The basic story revolves around a drug found in worms that when ingested (yes, the worm itself), makes the one who took it go into a sort of trance like state and do whatever they are told.  Kris becomes such a victim and without her even knowing it, her victimizer has her remove every cent from her bank account; has her take out loans on her house; and has her reveal her secret hiding place of gold coins.  And doing all this while she copies out pages from Henry David Thoreau’s Walden (don’t worry, it may seem like a non sequitur-and in many ways it is; but at the same time, it’s an important part of the plot).  This happens over the course of several days.  When she comes out of it, she’s broke as well as fired because she missed work.  And because she has no idea what happened, there’s nothing she can do and no one she can turn to.  And that’s not all the horror she has gone and goes through.
But the drug also gives those who take it a sort of psychic ability so that when Kris runs into Jeff on a subway, they find themselves oddly drawn to each other.  It’s obvious to anyone in the audience that Jeff was also conned in the same way.  So the suspense boils down to, when and how will they realize that the weird things happening to them will lead them to what turned them into the people they are now?  The plot is tricky, quirky, always surprising; it’s safe to say that you will rarely be able to predict what will happen next with scenes that at times are fascinatingly all over the place. 
From a technical stand point, there’s little to argue with here.  The acting is strong.  Amy Seimetz, who plays Kris with a certain brittle strength, and Carruth, with a pouty James Dean look, are constantly puzzled and frustrated by their lives.  They try to act normally, but nothing is normal anymore.  And it’s not long before one is emotionally invested in their situation.  They say little, but their eyes and expressions say much, and their courtship is an odd one—they seem constantly angry at each other, but seem unable to break up.   They play their drama out against the constantly overcast and effective cinematography (by Carruth) and a moody, powerful score (also by Carruth—he also co-edited; I’m not sure I’d want to spend Christmas with him; he probably wouldn’t even let me put tinsel on the tree).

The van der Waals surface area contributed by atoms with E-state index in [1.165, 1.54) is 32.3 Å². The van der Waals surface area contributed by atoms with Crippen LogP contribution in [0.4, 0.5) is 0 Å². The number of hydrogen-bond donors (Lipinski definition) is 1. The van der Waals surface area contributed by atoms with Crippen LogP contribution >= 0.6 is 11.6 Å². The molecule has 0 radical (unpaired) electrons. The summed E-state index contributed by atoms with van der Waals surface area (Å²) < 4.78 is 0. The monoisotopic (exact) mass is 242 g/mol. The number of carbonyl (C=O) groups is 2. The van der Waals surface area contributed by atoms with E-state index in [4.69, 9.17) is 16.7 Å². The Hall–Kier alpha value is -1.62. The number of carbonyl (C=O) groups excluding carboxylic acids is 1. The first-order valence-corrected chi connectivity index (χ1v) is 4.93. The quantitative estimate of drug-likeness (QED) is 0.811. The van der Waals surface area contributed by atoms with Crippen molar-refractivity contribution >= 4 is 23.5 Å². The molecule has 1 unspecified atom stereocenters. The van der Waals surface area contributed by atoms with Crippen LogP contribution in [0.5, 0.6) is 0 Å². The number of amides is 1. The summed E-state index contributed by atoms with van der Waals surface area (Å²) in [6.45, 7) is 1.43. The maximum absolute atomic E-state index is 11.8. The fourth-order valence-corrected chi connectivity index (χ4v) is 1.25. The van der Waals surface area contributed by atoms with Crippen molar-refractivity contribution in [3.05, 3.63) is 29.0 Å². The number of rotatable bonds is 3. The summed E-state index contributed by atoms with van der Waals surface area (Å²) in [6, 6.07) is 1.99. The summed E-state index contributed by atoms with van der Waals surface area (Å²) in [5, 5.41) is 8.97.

But there is also that narrative vagueness with scenes that are at times hard to follow and the constant appearance of a sound engineer and pig farmer (hey, it could happen) played by Andrew Sensenig (whose character actorly face is worth its weight in the gold coins in Kris’s hiding place) who keeps showing up for some reason.  And I’m not convinced the ending really resolves things as satisfying as it might.  In fact, the final scenes have something of the feeling of a David Lynch movie like Inland Empire where it comes across more as if the whole thing got away from the filmmaker and he couldn’t quite figure out how to bring all the earlier brilliance together.
In the end, I do think that Upstream Color has its issues.   It comes dangerously close to falling into the category of such recent films as Stoker and Spring Breakers, where the narrative is either badly done or deemed unimportant, subservient to images for images’ sake, a questionable aesthetic choice.  So I do believe Upstream Color is hampered by its distrust of a more solid and clear narrative (unlike Carruth’s earlier film, the compelling time travel movie Primer).  At the same time, for all its issues, it’s still a far more fascinating film than most movies that are well made and are satisfactorily put together (like Lincoln and Argo and the recently released The Company You Keep).  
A must see.